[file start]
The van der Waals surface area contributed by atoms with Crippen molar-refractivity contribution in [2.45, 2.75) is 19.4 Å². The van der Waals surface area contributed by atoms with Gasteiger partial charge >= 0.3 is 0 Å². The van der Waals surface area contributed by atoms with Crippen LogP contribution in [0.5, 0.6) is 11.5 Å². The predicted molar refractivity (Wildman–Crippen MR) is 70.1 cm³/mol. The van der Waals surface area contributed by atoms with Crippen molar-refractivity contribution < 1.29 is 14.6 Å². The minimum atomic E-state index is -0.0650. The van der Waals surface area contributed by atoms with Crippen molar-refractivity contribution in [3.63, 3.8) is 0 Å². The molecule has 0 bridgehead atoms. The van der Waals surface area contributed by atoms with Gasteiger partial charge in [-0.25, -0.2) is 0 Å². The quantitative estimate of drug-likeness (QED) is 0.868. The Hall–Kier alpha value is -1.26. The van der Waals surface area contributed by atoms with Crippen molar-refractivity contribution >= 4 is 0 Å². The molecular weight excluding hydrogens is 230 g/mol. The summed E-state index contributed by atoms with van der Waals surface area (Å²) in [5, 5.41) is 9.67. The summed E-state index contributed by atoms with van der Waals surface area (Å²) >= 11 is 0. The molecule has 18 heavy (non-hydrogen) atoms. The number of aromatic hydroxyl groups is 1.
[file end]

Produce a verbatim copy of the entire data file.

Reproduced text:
The van der Waals surface area contributed by atoms with Crippen molar-refractivity contribution in [2.45, 2.75) is 19.4 Å². The van der Waals surface area contributed by atoms with Gasteiger partial charge >= 0.3 is 0 Å². The van der Waals surface area contributed by atoms with Crippen LogP contribution in [0.5, 0.6) is 11.5 Å². The predicted molar refractivity (Wildman–Crippen MR) is 70.1 cm³/mol. The van der Waals surface area contributed by atoms with Crippen molar-refractivity contribution < 1.29 is 14.6 Å². The minimum atomic E-state index is -0.0650. The van der Waals surface area contributed by atoms with Crippen molar-refractivity contribution in [3.63, 3.8) is 0 Å². The molecule has 0 bridgehead atoms. The van der Waals surface area contributed by atoms with Gasteiger partial charge in [-0.25, -0.2) is 0 Å². The quantitative estimate of drug-likeness (QED) is 0.868. The Hall–Kier alpha value is -1.26. The van der Waals surface area contributed by atoms with Crippen molar-refractivity contribution >= 4 is 0 Å². The molecular weight excluding hydrogens is 230 g/mol. The summed E-state index contributed by atoms with van der Waals surface area (Å²) in [5, 5.41) is 9.67. The summed E-state index contributed by atoms with van der Waals surface area (Å²) >= 11 is 0. The molecule has 18 heavy (non-hydrogen) atoms. The number of aromatic hydroxyl groups is 1.